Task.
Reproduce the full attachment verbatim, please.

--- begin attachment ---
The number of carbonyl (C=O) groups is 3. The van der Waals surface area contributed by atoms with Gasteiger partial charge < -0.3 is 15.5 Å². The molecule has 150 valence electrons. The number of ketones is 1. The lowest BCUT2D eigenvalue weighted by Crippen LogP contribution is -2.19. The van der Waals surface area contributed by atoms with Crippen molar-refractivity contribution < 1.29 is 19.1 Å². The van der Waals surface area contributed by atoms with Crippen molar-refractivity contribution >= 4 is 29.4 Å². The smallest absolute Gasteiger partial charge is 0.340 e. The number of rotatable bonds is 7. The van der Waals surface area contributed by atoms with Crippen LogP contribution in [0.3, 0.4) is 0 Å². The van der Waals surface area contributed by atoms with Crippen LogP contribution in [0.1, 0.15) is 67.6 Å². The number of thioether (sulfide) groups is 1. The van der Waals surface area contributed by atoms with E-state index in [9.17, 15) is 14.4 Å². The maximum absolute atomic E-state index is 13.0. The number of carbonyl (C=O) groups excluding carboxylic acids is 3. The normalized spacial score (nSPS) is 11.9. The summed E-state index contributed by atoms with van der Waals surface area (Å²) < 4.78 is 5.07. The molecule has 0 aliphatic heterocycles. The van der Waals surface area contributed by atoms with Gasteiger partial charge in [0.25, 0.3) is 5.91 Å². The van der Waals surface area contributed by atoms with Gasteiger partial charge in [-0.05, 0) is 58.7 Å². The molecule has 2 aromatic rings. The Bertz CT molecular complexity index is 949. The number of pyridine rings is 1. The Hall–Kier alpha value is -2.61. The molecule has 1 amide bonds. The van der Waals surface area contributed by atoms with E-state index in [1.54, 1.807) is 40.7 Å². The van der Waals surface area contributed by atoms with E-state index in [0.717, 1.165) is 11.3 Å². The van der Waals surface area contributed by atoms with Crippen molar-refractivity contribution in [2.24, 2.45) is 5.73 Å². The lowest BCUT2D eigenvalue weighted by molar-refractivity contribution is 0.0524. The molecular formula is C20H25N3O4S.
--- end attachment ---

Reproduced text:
The number of carbonyl (C=O) groups is 3. The van der Waals surface area contributed by atoms with Gasteiger partial charge < -0.3 is 15.5 Å². The molecule has 150 valence electrons. The number of ketones is 1. The lowest BCUT2D eigenvalue weighted by Crippen LogP contribution is -2.19. The van der Waals surface area contributed by atoms with Crippen molar-refractivity contribution < 1.29 is 19.1 Å². The van der Waals surface area contributed by atoms with Crippen molar-refractivity contribution >= 4 is 29.4 Å². The smallest absolute Gasteiger partial charge is 0.340 e. The number of rotatable bonds is 7. The van der Waals surface area contributed by atoms with Crippen LogP contribution in [0.3, 0.4) is 0 Å². The van der Waals surface area contributed by atoms with Crippen LogP contribution in [0.1, 0.15) is 67.6 Å². The number of thioether (sulfide) groups is 1. The van der Waals surface area contributed by atoms with E-state index in [9.17, 15) is 14.4 Å². The maximum absolute atomic E-state index is 13.0. The number of carbonyl (C=O) groups excluding carboxylic acids is 3. The normalized spacial score (nSPS) is 11.9. The summed E-state index contributed by atoms with van der Waals surface area (Å²) < 4.78 is 5.07. The molecule has 0 aliphatic heterocycles. The van der Waals surface area contributed by atoms with Gasteiger partial charge in [0.25, 0.3) is 5.91 Å². The van der Waals surface area contributed by atoms with Gasteiger partial charge in [-0.05, 0) is 58.7 Å². The molecule has 2 aromatic rings. The Bertz CT molecular complexity index is 949. The number of pyridine rings is 1. The Hall–Kier alpha value is -2.61. The molecule has 1 amide bonds. The van der Waals surface area contributed by atoms with E-state index in [1.54, 1.807) is 40.7 Å². The van der Waals surface area contributed by atoms with E-state index in [0.717, 1.165) is 11.3 Å². The van der Waals surface area contributed by atoms with Crippen molar-refractivity contribution in [2.24, 2.45) is 5.73 Å². The lowest BCUT2D eigenvalue weighted by molar-refractivity contribution is 0.0524. The molecular formula is C20H25N3O4S.